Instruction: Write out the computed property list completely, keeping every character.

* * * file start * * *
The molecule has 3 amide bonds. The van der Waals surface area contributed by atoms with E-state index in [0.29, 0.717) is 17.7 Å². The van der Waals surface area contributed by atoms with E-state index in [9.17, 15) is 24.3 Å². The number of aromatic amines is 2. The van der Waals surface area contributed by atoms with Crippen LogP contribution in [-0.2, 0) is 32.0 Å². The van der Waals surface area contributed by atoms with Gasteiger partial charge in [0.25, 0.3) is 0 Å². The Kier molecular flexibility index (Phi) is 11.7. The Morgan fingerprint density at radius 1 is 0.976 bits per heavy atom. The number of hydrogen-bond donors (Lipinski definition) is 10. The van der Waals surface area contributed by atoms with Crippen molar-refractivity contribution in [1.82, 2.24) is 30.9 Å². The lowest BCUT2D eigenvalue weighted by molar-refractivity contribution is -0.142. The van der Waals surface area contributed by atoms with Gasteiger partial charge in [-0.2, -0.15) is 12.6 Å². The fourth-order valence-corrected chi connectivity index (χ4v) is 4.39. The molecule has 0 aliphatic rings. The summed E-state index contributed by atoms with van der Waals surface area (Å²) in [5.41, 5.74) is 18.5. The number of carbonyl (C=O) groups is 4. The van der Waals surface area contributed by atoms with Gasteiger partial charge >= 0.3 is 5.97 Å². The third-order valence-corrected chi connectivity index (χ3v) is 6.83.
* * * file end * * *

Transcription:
The molecule has 3 amide bonds. The van der Waals surface area contributed by atoms with E-state index in [0.29, 0.717) is 17.7 Å². The van der Waals surface area contributed by atoms with E-state index in [9.17, 15) is 24.3 Å². The number of aromatic amines is 2. The van der Waals surface area contributed by atoms with Crippen LogP contribution in [-0.2, 0) is 32.0 Å². The van der Waals surface area contributed by atoms with Gasteiger partial charge in [0.25, 0.3) is 0 Å². The Kier molecular flexibility index (Phi) is 11.7. The Morgan fingerprint density at radius 1 is 0.976 bits per heavy atom. The number of hydrogen-bond donors (Lipinski definition) is 10. The van der Waals surface area contributed by atoms with Crippen molar-refractivity contribution in [1.82, 2.24) is 30.9 Å². The lowest BCUT2D eigenvalue weighted by molar-refractivity contribution is -0.142. The van der Waals surface area contributed by atoms with Gasteiger partial charge in [-0.2, -0.15) is 12.6 Å². The fourth-order valence-corrected chi connectivity index (χ4v) is 4.39. The molecule has 0 aliphatic rings. The summed E-state index contributed by atoms with van der Waals surface area (Å²) in [5.41, 5.74) is 18.5. The number of carbonyl (C=O) groups is 4. The van der Waals surface area contributed by atoms with Gasteiger partial charge >= 0.3 is 5.97 Å². The third-order valence-corrected chi connectivity index (χ3v) is 6.83.